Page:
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I’m just the test drive bride – good for a short spin but not long haul.

Dear Victoria, I’m 37 and have had five serious relationships for varying lengths of time in my life, two of which I was even engaged to. Although each relationship and was very different all of them have had two things in common. Firstly, all of the men have dumped me, secondly they all married their next girlfriend.

I feel as If I was just the test drive bride, they gave me a good go but ultimately there was a more comfy model around the corner.

Now because of my miserable and pathetic love-life I’ve become undatable. By nature I’m not needy or neurotic but I’m becoming more so with every failed date. I’ll give you an example. Last month I was introduced to this really nice guy at a dinner party. At the end of the evening he offered to drive me home, we even shared a bit of a kiss. He didn’t ask for my number so I didn’t offer it, I’ve read the rules. So, the next day I popped round to see the friends who ‘d organised the evening and persuaded my friend's husband to call him, under the pretence of playing golf, but really to find out what he thought of me. It worked, he actually asked if he had my number. Five days later we went out and had a great evening. Surprise, surprise I’ve not heard from him since. Now he wasn’t that fantastic, but because he’s rejected me and made me feel like crap, now I can’t eat or sleep. What happens if he was the one, not that he was, I would probably still have scared him off. What’s your opinion, am I undatable?

You don't have any difficulty attracting men. Otherwise you wouldn't have had five relationships and a recent first date.

So you're only undateable if you think you are. As I've said before, you can't do anything about your past but you can do something about your present and your future. Regarding your previous relationships, you've come to sweeping consulsions, apparently based only on the outcome of these relationships. What's much more important than whether all these relationships ended is whether there was a common pattern to the relationships themselves. You shouldn't be so harsh on yourself. Most people have had relationhips that haven't worked out. Some people have one or two, some people have many more. There isn't a magic number at which point the number of failed relationships you've had becomes pathological or somehow makes you undateable or automatically unable to have a relationship.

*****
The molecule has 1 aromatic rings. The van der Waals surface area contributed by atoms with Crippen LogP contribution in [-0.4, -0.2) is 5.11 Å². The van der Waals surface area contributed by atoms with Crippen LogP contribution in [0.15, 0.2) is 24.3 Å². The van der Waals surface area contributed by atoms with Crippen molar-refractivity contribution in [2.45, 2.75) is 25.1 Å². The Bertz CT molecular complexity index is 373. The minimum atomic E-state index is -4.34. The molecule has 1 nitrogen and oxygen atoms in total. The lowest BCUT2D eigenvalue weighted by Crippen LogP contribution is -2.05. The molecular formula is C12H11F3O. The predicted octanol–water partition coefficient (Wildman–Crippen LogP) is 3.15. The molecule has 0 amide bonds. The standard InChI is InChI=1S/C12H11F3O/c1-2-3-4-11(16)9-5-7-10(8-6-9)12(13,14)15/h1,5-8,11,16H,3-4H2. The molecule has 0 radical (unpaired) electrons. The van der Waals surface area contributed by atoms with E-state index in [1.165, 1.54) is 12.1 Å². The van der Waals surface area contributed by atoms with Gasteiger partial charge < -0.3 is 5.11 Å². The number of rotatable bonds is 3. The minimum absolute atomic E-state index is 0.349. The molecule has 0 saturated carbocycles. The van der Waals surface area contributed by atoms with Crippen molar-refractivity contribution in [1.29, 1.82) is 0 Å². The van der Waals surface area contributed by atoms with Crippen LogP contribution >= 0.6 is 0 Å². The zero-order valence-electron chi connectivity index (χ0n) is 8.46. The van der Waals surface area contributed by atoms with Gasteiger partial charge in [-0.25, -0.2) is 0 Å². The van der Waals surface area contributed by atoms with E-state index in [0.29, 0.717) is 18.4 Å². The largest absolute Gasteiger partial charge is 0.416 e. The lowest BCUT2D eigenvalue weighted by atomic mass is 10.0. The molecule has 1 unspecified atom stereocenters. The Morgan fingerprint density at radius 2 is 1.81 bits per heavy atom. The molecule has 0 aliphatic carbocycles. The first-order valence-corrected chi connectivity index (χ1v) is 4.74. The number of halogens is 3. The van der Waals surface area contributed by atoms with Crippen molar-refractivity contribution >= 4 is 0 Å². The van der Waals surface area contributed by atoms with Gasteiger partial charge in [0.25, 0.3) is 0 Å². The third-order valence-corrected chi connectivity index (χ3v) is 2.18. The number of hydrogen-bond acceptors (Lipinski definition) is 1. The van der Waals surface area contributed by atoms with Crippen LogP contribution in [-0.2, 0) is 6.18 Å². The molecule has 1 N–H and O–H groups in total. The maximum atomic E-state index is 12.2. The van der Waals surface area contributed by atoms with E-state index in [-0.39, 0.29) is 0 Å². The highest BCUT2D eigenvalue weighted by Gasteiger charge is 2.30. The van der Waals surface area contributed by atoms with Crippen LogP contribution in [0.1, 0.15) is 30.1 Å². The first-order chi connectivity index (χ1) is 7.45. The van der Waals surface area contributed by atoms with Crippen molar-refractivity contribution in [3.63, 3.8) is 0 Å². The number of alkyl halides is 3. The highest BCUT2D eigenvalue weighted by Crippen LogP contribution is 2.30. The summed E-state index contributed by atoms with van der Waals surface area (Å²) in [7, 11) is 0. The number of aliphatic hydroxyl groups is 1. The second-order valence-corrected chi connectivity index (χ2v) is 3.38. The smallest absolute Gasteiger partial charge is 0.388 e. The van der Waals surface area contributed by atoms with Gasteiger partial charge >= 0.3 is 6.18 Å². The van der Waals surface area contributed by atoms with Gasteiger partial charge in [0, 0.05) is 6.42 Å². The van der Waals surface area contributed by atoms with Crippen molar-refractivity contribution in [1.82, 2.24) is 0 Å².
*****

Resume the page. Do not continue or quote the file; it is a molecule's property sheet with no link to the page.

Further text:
You don't give any clues in your email as to why these relationships failed. If you think there were similar complex emotional or sexual difficulties that ran through all of these relationships then this may be something that you need to address, perhaps through self-help books and support from your friends or perhaps through psychotherapy. However, since you don't suggest that this is the case then it's more likely that you're jumping to conclusions, blowing things out of proportion and seeing the worst in the situation - essentially catastrophising. You'll probably know for yourself whether you tend to over-think things and dwell on the past. A period of doing this after a relationship has broken down is normal. Sometimes the pain can even feel like a bereavement.

If you've done your analysing in your head and the conclusion you've come to is that there were few if any similarities in the problems you've had - other than you now see yourself as undateable - then that is the main issue you now need to tackle. It's time to put the past behind you. By all means learn from the past if there is something positive to learn but criticising yourself really isn't going to help. How you think about yourself really does impact on how you feel, how you behave and how you interact with others. If you go into a relationship with this mindset then you're not going to attract the right sort of attention.

No matter how great your personality or how attractive you are, there will be dates that don't turn into relationships but the nature of dating is that you rarely get honest feedback as why they don't call you again. What can you do about it? I wouldn't recommend trying to get feedback - it does seem needy and will make you feel needy. You need to take positive action. Foster a positive mental attitude. Behave as a confident, self-assured woman would. Make the most of yourself on the inside and the outiside and encourage yourself to think that a healthy relationship is something you'd like to find yourself in but it's not the sole focus of your existence.

Belfast Telegraph

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